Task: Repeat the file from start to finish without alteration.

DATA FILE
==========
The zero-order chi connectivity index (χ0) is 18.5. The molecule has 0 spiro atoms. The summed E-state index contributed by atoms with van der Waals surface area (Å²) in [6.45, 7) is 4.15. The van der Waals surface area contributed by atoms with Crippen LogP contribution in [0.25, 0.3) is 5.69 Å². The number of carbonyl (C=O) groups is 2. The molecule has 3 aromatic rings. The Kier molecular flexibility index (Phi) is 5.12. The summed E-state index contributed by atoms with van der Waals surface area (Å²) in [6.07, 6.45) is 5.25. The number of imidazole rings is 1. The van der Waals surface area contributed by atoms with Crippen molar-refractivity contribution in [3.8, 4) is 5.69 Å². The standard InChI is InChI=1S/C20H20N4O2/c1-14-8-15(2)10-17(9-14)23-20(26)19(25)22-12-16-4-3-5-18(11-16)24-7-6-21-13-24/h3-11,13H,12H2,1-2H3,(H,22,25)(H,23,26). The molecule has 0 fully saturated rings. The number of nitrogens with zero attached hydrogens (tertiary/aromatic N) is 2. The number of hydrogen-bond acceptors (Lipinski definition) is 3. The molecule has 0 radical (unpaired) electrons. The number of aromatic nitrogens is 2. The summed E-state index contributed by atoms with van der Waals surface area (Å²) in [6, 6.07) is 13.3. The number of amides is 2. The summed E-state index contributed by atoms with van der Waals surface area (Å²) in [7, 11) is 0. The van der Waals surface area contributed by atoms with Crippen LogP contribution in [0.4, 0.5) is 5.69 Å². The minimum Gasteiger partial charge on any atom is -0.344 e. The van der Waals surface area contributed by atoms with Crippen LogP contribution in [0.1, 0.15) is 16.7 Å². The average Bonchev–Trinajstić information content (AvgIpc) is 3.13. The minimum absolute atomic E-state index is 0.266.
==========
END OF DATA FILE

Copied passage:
The zero-order chi connectivity index (χ0) is 18.5. The molecule has 0 spiro atoms. The summed E-state index contributed by atoms with van der Waals surface area (Å²) in [6.45, 7) is 4.15. The van der Waals surface area contributed by atoms with Crippen LogP contribution in [0.25, 0.3) is 5.69 Å². The number of carbonyl (C=O) groups is 2. The molecule has 3 aromatic rings. The Kier molecular flexibility index (Phi) is 5.12. The summed E-state index contributed by atoms with van der Waals surface area (Å²) in [6.07, 6.45) is 5.25. The number of imidazole rings is 1. The van der Waals surface area contributed by atoms with Crippen molar-refractivity contribution in [3.8, 4) is 5.69 Å². The standard InChI is InChI=1S/C20H20N4O2/c1-14-8-15(2)10-17(9-14)23-20(26)19(25)22-12-16-4-3-5-18(11-16)24-7-6-21-13-24/h3-11,13H,12H2,1-2H3,(H,22,25)(H,23,26). The molecule has 0 fully saturated rings. The number of nitrogens with zero attached hydrogens (tertiary/aromatic N) is 2. The number of hydrogen-bond acceptors (Lipinski definition) is 3. The molecule has 0 radical (unpaired) electrons. The number of aromatic nitrogens is 2. The summed E-state index contributed by atoms with van der Waals surface area (Å²) in [6, 6.07) is 13.3. The number of amides is 2. The summed E-state index contributed by atoms with van der Waals surface area (Å²) in [7, 11) is 0. The van der Waals surface area contributed by atoms with Crippen LogP contribution in [0.4, 0.5) is 5.69 Å². The minimum Gasteiger partial charge on any atom is -0.344 e. The van der Waals surface area contributed by atoms with Crippen LogP contribution in [0.1, 0.15) is 16.7 Å². The average Bonchev–Trinajstić information content (AvgIpc) is 3.13. The minimum absolute atomic E-state index is 0.266.